Andrea received a WhatsApp audio message from her friend. It talked about a new, deadly virus with no cure and urged listeners to stock up on groceries and supplies. Wondering whether the message she received was true or not but very concerned about the urgency of the virus, Andrea shared it with several friends. Like Andrea, many people share information, sometimes out of a strong emotional response, and often do not know its origin and whether it is true. This contributes to the spread of misinformation. Social media is a powerful tool that spreads information: some of it may be misleading and some of it may be accurate. But how to tell the difference?
This panel brings together a health department representative, a social media expert, a clinician caring for migrant farmworkers and a community leader to discuss how misinformation easily spreads through communities and its impact health behavior, especially during a pandemic. We will also share resources to help the community evaluate social media in order to know whether the information is likely to be true and if they should share the information. We will also identify social platforms that may be useful for health centers, clinicians and community health workers to inform hard to reach groups.
Watch the Webinar Recording
Download the Presentation Slides
Take the Evaluation
North Carolina Farmworker Health Program
(English) Dr. Gayle Thomas serves as the medical director of the North Carolina Farmworker Health Program, a statewide voucher program supporting outreach workers to migrant and seasonal farmworkers. She also is an assistant professor of Family Medicine at the University of North Carolina, and enjoys bringing medical students and residents with her to care for farmworkers on a mobile medical van in Benson, NC. Prior to this position, she worked as a family physician for 23 years at the Carrboro Community Health Center with primarily Spanish speaking patients. She grew up in Napa, California and did her medical training in Los Angeles. She was born in Tandala, Democratic Republic of Congo to missionary teachers.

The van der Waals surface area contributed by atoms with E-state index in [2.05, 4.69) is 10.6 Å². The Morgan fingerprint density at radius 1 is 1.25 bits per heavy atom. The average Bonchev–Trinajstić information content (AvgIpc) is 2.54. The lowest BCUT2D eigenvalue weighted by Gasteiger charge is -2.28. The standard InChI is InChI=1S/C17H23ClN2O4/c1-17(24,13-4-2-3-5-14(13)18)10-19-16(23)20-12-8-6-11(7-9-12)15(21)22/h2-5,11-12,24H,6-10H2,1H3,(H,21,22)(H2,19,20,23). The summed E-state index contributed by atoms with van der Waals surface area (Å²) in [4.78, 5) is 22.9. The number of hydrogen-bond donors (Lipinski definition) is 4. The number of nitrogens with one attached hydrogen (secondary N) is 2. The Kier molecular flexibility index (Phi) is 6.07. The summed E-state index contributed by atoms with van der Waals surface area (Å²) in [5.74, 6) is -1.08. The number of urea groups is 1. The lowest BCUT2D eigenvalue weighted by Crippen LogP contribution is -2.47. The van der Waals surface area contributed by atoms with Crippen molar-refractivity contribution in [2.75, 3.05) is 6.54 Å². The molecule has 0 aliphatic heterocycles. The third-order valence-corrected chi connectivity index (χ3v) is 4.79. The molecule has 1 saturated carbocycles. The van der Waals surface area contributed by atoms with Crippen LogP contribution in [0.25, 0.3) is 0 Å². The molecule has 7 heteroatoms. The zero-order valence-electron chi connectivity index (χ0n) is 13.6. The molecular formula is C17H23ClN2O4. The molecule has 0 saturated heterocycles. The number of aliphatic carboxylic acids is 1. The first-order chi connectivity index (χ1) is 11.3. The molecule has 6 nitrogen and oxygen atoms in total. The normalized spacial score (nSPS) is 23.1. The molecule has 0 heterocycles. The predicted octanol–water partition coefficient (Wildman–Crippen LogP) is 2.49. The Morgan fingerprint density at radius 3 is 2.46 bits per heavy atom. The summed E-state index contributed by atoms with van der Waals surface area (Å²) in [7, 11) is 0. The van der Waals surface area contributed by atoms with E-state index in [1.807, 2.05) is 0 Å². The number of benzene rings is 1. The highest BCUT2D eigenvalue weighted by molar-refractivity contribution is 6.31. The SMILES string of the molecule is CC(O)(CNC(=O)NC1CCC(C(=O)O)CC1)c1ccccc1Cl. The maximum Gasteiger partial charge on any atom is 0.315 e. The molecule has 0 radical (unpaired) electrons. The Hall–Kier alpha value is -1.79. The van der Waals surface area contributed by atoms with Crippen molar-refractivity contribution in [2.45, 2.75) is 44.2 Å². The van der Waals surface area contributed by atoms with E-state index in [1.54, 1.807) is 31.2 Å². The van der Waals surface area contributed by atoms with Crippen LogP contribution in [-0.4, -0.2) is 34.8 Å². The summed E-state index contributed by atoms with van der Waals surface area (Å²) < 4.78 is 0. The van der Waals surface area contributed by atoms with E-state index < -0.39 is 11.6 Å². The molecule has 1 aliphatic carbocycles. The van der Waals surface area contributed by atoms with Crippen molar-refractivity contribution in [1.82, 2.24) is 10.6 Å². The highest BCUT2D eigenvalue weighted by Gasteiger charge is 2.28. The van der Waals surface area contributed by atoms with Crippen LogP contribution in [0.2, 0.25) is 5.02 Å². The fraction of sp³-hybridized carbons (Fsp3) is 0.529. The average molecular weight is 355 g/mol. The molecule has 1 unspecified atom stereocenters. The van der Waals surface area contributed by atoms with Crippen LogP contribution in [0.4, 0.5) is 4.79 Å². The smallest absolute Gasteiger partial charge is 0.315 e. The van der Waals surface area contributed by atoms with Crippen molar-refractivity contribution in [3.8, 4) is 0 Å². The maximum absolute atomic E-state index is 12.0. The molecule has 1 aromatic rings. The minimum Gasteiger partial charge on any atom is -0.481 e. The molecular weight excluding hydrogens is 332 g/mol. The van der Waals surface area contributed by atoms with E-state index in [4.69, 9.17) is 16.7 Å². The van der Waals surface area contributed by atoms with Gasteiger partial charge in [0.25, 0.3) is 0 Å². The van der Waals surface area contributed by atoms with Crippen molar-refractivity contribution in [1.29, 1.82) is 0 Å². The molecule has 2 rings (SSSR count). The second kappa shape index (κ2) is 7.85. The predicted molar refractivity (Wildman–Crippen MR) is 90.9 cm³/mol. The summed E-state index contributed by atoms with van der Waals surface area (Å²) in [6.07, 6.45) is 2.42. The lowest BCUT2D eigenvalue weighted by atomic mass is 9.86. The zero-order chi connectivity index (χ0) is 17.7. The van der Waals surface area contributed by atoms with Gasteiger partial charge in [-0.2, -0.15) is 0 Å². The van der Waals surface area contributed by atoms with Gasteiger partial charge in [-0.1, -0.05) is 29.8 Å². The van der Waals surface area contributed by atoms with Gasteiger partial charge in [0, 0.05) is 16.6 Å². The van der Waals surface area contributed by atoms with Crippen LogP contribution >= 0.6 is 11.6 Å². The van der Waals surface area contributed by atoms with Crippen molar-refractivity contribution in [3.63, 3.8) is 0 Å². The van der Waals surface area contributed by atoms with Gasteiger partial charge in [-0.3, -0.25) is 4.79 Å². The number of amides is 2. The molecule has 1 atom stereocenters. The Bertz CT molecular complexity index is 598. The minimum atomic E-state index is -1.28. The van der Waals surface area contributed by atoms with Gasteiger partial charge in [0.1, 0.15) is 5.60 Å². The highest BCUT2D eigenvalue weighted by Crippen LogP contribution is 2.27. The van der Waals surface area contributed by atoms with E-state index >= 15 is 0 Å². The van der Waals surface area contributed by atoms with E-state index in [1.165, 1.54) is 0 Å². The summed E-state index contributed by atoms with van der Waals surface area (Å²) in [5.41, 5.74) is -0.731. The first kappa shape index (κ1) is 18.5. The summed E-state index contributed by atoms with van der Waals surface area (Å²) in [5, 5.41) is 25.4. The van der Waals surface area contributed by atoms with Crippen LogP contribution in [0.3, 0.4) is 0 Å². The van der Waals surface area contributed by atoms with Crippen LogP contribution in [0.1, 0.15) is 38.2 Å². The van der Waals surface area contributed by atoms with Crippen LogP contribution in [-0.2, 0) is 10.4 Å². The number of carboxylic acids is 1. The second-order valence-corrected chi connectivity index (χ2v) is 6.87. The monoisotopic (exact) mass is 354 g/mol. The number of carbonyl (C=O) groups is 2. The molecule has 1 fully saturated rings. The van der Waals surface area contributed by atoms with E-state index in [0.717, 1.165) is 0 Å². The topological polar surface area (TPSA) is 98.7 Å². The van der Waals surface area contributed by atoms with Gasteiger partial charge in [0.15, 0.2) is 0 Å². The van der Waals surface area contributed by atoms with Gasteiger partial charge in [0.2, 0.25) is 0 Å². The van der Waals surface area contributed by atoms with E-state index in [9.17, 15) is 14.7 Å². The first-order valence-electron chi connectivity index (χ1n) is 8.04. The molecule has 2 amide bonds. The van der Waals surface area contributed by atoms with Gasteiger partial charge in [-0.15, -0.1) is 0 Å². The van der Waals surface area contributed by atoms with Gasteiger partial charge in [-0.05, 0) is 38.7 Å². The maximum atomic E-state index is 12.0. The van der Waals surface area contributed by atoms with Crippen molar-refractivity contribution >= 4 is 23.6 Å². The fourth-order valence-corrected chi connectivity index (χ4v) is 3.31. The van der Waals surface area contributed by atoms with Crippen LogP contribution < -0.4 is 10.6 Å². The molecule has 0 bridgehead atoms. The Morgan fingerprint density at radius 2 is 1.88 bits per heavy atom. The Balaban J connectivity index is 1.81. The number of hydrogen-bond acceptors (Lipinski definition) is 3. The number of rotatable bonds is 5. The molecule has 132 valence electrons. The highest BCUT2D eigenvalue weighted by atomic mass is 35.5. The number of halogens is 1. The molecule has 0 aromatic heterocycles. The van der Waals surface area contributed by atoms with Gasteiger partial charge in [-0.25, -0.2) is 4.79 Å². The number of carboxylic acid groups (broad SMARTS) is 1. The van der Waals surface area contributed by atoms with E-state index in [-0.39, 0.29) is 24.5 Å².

(Español) Gayle Thomas, MD, trabaja como directora médica del North Carolina Farmworker Health Program, un programa estatal de vales que financia a los trabajadores campo para los trabajadores agrícolas migrantes y temporales. La doctora Thomas también es profesora asociada de Medicina Familiar en la Universidad de Carolina del Sur y le gusta que sus estudiantes y residentes de medicina la acompañen a atender a trabajadores agrícolas en una furgoneta médica móvil en Benson, Carolina del Norte. Antes de ese cargo, ella se desempeñó durante 23 años como médica de familia en el Carrboro Community Health Center, atendiendo sobre todo a pacientes hispanohablantes. Ella creció en Napa, California y cursó sus estudios de medicina en Los Ángeles. Hija de padres misioneros, ella nació en Tandala, República Democrática del Congo.
Dr. Federico Subervi-Vélez, originally from Puerto Rico, is a media and communications expert with a focus on Latinos in the United States. Dr. Subervi-Vélez is an Honorary Associate/Fellow of the Latin American, Caribbean and Iberian Studies at the University of Wisconsin-Madison where he obtained his doctorate in journalism and communication. He is the co-author of the newly published The News Media in Puerto Rico: Journalism in Colonial Settings and Times of Crises and editor of The Mass Media and Latino Politics. Studies of U.S. Media Content, Campaign Strategies and Survey Research: 1984-2004. From his residence in Austin, Texas, he continues his academic work collaborating with professors and colleagues on projects on communication issues in Puerto Rico.
Mr. Petion serves as a volunteer in the Wicomico and Salisbury Covid-19 Vulnerable Task Force. He is an advocate for immigrant workers in the Salisbury, Maryland community. He aims to help restore social integration of disadvantaged people through basic education, social services, and community outreach. Mr. Petion is deeply involved in COVID-19 response in his community as he serves as an interpreter at testing sites and assists with contact tracing.
Heather Kathrens is a licensed clinical social worker who has worked extensively with diverse populations, including refugees and survivors of torture and trauma. Ms. Kathrens implemented a volunteer program in 2007, linking community members with newly resettled refugees in Tampa Bay; and went on to manage programs for the Florida Center for Survivors of Torture and Refugee Youth and Family Program. She has served in the Peace Corps. Since 2014, she has provided direct mental health services to refugees, other humanitarian immigrants, and US born clients who have been impacted by trauma, torture and loss. Ms. Kathrens currently serves as the Refugee Mental Health Coordinator, situated in the Maryland Department of Health’s Center for Global Migration and Immigrant Health.